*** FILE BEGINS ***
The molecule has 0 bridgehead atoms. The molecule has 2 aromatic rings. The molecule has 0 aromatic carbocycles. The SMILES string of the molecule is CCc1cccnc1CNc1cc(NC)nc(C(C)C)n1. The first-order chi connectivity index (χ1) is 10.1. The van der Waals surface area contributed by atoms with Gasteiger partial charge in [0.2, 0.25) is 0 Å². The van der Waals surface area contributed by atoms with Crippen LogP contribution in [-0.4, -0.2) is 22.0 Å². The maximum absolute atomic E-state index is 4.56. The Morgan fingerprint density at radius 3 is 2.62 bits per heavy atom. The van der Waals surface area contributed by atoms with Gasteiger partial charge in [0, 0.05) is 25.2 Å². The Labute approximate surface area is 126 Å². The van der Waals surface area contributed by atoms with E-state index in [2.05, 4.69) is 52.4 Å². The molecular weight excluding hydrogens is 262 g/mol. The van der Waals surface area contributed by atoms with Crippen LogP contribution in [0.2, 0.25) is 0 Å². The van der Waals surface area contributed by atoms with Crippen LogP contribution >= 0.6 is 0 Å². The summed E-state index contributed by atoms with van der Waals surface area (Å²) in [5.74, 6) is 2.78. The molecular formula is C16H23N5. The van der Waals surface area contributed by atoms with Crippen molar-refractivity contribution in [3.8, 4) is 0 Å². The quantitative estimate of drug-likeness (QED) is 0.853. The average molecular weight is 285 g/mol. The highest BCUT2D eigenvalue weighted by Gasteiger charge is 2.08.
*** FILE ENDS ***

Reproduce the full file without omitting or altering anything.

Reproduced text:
The molecule has 0 bridgehead atoms. The molecule has 2 aromatic rings. The molecule has 0 aromatic carbocycles. The SMILES string of the molecule is CCc1cccnc1CNc1cc(NC)nc(C(C)C)n1. The first-order chi connectivity index (χ1) is 10.1. The van der Waals surface area contributed by atoms with Gasteiger partial charge in [0.2, 0.25) is 0 Å². The van der Waals surface area contributed by atoms with Crippen LogP contribution in [-0.4, -0.2) is 22.0 Å². The maximum absolute atomic E-state index is 4.56. The Morgan fingerprint density at radius 3 is 2.62 bits per heavy atom. The van der Waals surface area contributed by atoms with Gasteiger partial charge in [0, 0.05) is 25.2 Å². The Labute approximate surface area is 126 Å². The van der Waals surface area contributed by atoms with E-state index in [2.05, 4.69) is 52.4 Å². The molecular weight excluding hydrogens is 262 g/mol. The van der Waals surface area contributed by atoms with Crippen LogP contribution in [0.2, 0.25) is 0 Å². The van der Waals surface area contributed by atoms with Crippen LogP contribution >= 0.6 is 0 Å². The summed E-state index contributed by atoms with van der Waals surface area (Å²) in [5.74, 6) is 2.78. The molecular formula is C16H23N5. The van der Waals surface area contributed by atoms with Crippen molar-refractivity contribution in [3.8, 4) is 0 Å². The quantitative estimate of drug-likeness (QED) is 0.853. The average molecular weight is 285 g/mol. The highest BCUT2D eigenvalue weighted by Gasteiger charge is 2.08.